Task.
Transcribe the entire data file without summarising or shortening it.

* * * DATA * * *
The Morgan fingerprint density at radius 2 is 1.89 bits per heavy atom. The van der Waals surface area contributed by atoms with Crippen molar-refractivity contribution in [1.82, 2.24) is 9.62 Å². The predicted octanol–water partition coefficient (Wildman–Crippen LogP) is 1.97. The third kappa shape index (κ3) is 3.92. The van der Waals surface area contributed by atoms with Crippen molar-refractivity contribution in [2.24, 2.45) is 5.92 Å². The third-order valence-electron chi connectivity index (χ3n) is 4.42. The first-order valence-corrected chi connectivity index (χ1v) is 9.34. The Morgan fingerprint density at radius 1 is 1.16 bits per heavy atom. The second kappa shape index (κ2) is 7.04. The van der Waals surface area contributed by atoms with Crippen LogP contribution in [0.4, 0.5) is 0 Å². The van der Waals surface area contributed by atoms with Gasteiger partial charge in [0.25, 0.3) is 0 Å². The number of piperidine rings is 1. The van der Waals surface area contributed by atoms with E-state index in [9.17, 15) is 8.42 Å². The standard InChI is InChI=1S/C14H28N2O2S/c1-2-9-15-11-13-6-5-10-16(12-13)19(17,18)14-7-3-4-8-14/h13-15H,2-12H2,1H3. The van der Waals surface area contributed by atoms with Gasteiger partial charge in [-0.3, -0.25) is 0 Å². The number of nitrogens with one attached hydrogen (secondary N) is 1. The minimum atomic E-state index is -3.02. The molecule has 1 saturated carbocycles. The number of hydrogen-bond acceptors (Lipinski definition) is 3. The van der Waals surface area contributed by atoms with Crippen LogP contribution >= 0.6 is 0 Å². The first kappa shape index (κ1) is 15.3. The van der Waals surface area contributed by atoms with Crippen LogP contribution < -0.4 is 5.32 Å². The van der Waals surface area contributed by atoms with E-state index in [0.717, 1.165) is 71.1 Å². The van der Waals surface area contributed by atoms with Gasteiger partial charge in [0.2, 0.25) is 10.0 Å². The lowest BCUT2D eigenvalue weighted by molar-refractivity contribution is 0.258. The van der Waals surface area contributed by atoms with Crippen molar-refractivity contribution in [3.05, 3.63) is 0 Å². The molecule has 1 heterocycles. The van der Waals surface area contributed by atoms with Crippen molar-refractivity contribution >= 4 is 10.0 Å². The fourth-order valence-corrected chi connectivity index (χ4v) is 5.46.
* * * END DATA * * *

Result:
The Morgan fingerprint density at radius 2 is 1.89 bits per heavy atom. The van der Waals surface area contributed by atoms with Crippen molar-refractivity contribution in [1.82, 2.24) is 9.62 Å². The predicted octanol–water partition coefficient (Wildman–Crippen LogP) is 1.97. The third kappa shape index (κ3) is 3.92. The van der Waals surface area contributed by atoms with Crippen molar-refractivity contribution in [2.24, 2.45) is 5.92 Å². The third-order valence-electron chi connectivity index (χ3n) is 4.42. The first-order valence-corrected chi connectivity index (χ1v) is 9.34. The Morgan fingerprint density at radius 1 is 1.16 bits per heavy atom. The second kappa shape index (κ2) is 7.04. The van der Waals surface area contributed by atoms with Crippen LogP contribution in [0.4, 0.5) is 0 Å². The van der Waals surface area contributed by atoms with Gasteiger partial charge in [0.25, 0.3) is 0 Å². The number of piperidine rings is 1. The van der Waals surface area contributed by atoms with E-state index in [9.17, 15) is 8.42 Å². The standard InChI is InChI=1S/C14H28N2O2S/c1-2-9-15-11-13-6-5-10-16(12-13)19(17,18)14-7-3-4-8-14/h13-15H,2-12H2,1H3. The van der Waals surface area contributed by atoms with Gasteiger partial charge in [-0.3, -0.25) is 0 Å². The number of nitrogens with one attached hydrogen (secondary N) is 1. The minimum atomic E-state index is -3.02. The molecule has 1 saturated carbocycles. The number of hydrogen-bond acceptors (Lipinski definition) is 3. The van der Waals surface area contributed by atoms with Crippen LogP contribution >= 0.6 is 0 Å². The first kappa shape index (κ1) is 15.3. The van der Waals surface area contributed by atoms with Crippen LogP contribution < -0.4 is 5.32 Å². The van der Waals surface area contributed by atoms with E-state index in [0.717, 1.165) is 71.1 Å². The van der Waals surface area contributed by atoms with Gasteiger partial charge in [0.2, 0.25) is 10.0 Å². The lowest BCUT2D eigenvalue weighted by molar-refractivity contribution is 0.258. The van der Waals surface area contributed by atoms with Crippen molar-refractivity contribution in [3.05, 3.63) is 0 Å². The molecule has 1 heterocycles. The van der Waals surface area contributed by atoms with Crippen molar-refractivity contribution >= 4 is 10.0 Å². The fourth-order valence-corrected chi connectivity index (χ4v) is 5.46.